The next section of the book deals with finances and fund-raising. An organization can have a big vision or dreams that it wants to see come to pass, but it will be stifled if it does not have the money to fulfill those dreams. To keep this from happening, leaders must bridge the gap between the reality of their budget and their vision. It is with this tension in mind that effective leaders find the budget process an opportunity to fulfill the institution’s core mission. The author here notes that budgets assist leaders in the planning and wise use of financial resources so that the organization has the resources necessary to accomplish its mission. However, they need to be aware of “mission creep” or activities and projects that displace or slightly move away from the organization’s mission.
With this backdrop in mind, the ensuing section speaks to how to fund the mission and vision. Donor contributions are essential for non-profit organizations, and so the CEO will also need to act as the chief-fundraiser and help donors understand the mission and vision of the organization. The author details how an organization can find other resources, such as foundations, to accomplish its mission. Alongside of this, a leader’s relationships with various constituencies help in this process. Effective leaders make networking an essential aspect of their jobs as they are always looking to find ways that their vision can grow from those connections.
The last few chapters of the book are even more practical in nature as they clarify how the heads of organizations can navigate through various situations in leadership. For example, a chapter is dedicated to helping a leader understand crisis management. While every leader is relentlessly focused on the mission, they also need to be prepared in case the unthinkable happens. Practical steps are given to come up with a plan of action. Along with this, a chapter is dedicated to selecting and building teams. Successful organizational teams complement one another and are committed to work together toward the vision of the organization. It should also be the goal of every leader to help build a community of grace that treats each employee with kindness and care as they carry out the goals of the organization. Lastly, the book ends with down-to-earth advice on how to handle leadership transitions.
By way of evaluation, the authors of this book should be commended for their practical advice for Christian leaders. This volume should be viewed as a great leadership resource that leaders can refer to when dealing with a certain circumstance or situation. Of course, there is no way to remember the overabundance of sound advice; however, if a leader were to deal with a certain issue in leadership, it would be very handy to have. For instance, many leaders do not know how to write and submit foundation proposals, but this book spells it out, step-by-step. This being said, the only real negative about this book was that some of the concepts were unnecessarily repeated. The various authors had a tendency to give similar (sometimes identical) definitions of vision and it did not come across as intentional. The editor would have benefited by keeping this to a minimum.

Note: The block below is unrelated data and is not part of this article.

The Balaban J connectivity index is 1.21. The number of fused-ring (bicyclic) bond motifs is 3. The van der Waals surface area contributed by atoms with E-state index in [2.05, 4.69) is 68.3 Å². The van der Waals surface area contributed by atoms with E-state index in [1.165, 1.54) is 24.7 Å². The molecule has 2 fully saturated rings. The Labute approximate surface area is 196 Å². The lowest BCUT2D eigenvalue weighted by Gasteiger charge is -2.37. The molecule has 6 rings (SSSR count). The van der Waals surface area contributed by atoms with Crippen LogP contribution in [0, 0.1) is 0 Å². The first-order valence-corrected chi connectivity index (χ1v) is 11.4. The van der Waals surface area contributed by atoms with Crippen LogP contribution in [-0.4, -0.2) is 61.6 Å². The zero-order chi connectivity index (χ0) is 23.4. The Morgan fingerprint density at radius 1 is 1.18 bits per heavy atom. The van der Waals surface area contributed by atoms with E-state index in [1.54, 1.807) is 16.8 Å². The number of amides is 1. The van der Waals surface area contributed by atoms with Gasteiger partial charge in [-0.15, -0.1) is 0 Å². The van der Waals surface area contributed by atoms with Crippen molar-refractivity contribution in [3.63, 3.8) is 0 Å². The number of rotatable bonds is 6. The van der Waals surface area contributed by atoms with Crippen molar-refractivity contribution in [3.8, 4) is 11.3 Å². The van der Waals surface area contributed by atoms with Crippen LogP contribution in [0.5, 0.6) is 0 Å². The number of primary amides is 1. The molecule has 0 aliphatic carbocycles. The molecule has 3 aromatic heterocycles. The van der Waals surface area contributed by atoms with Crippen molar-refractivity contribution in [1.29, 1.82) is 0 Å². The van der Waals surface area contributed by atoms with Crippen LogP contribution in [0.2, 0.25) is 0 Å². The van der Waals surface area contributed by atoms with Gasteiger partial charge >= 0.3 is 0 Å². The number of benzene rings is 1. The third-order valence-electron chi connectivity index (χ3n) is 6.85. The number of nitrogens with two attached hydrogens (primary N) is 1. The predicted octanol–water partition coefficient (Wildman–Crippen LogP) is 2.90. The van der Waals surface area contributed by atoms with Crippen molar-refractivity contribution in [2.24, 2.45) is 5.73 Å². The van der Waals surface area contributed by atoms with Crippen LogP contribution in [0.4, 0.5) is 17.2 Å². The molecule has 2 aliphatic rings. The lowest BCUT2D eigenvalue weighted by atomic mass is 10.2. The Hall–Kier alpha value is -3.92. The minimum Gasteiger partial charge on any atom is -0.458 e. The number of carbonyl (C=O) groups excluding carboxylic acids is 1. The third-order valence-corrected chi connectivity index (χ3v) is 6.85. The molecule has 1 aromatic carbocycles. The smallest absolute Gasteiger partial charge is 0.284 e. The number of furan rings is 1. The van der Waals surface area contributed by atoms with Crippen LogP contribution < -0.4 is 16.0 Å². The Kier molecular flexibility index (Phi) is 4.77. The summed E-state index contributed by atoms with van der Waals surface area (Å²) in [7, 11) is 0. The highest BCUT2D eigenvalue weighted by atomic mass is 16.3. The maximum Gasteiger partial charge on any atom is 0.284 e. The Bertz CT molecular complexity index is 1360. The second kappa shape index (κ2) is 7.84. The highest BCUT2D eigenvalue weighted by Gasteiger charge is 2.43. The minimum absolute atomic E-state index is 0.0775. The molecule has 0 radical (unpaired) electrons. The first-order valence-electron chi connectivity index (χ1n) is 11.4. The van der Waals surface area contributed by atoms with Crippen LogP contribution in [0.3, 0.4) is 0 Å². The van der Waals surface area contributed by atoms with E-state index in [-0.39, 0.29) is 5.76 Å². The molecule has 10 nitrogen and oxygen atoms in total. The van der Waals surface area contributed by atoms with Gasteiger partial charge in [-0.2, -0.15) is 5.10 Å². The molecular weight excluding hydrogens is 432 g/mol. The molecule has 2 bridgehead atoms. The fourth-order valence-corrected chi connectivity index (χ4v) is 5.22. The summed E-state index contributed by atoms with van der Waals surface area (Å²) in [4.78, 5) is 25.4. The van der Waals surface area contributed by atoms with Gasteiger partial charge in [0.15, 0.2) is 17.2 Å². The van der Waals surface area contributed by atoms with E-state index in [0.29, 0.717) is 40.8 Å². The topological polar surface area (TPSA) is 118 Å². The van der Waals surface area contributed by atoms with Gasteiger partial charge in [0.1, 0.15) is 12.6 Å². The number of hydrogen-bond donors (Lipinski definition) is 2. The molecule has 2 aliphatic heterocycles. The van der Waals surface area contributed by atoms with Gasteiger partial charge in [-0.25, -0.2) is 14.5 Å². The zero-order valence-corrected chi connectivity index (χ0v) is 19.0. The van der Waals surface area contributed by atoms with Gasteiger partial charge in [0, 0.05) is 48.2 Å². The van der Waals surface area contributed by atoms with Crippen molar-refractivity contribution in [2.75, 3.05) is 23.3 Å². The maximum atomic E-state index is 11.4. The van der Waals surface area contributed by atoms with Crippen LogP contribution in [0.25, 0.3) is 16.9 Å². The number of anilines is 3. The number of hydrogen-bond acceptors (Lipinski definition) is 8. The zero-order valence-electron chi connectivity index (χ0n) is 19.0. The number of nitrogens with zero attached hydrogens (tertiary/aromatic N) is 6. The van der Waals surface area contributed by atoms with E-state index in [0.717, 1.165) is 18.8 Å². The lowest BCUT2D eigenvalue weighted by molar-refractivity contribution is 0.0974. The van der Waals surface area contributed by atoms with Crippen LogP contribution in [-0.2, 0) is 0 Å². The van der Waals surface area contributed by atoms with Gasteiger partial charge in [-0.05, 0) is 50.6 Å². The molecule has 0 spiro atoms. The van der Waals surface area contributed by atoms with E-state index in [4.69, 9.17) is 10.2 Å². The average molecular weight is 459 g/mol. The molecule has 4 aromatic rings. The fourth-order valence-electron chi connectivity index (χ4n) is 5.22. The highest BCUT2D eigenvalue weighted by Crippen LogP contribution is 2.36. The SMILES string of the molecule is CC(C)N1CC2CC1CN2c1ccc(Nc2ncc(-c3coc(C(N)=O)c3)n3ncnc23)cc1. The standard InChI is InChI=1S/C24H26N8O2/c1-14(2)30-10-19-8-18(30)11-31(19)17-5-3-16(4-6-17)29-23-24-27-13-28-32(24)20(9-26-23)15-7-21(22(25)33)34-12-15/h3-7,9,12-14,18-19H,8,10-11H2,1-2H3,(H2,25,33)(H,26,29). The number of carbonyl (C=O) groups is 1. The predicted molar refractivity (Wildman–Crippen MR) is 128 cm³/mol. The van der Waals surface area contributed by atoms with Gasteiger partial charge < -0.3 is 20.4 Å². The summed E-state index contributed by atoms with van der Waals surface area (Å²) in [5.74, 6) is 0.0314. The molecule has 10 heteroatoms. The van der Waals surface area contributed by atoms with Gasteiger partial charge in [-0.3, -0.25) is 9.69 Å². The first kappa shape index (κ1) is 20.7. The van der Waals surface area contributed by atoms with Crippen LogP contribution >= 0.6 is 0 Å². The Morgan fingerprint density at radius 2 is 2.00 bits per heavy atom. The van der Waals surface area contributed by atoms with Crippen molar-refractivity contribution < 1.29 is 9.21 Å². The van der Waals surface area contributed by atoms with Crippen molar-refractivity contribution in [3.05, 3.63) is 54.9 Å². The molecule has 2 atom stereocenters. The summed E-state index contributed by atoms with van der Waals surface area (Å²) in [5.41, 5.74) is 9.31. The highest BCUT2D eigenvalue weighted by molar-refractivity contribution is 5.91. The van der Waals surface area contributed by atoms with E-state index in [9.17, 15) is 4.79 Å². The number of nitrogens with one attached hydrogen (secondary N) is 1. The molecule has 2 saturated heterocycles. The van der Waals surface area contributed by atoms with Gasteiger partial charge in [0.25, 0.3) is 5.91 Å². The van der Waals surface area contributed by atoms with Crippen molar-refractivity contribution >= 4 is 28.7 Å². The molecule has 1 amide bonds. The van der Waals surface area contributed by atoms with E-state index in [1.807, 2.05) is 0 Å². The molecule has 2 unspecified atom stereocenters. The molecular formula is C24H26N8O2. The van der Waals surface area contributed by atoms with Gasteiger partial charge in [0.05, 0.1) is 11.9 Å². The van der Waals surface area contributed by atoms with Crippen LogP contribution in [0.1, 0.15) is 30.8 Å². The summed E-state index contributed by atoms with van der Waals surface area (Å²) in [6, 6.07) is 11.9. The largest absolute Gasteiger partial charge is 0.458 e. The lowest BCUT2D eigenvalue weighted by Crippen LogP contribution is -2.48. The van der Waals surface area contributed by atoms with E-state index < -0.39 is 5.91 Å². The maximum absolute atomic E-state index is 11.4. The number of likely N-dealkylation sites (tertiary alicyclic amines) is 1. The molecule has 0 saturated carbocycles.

Overall, it will be easy for readers to apply the concepts from this book and the applicable principles given in it. The guided instruction for leaders is biblically based as it emphasizes how an organization’s mission and vision should be compatible with Christ’s mission. It will help leaders understand the importance of getting out of their comfort zones to reach out into their community and be a part of the bigger mission of God. The combined insights of the authors help set the stage for leaders to develop a mission and communicate that mission to all those invested. Anyone who reads this book will immediately be able to take away at least several ideas or concepts that can be directly applied to his or her current role.
Chris Cobb, Ed.D.
The Church on the Hill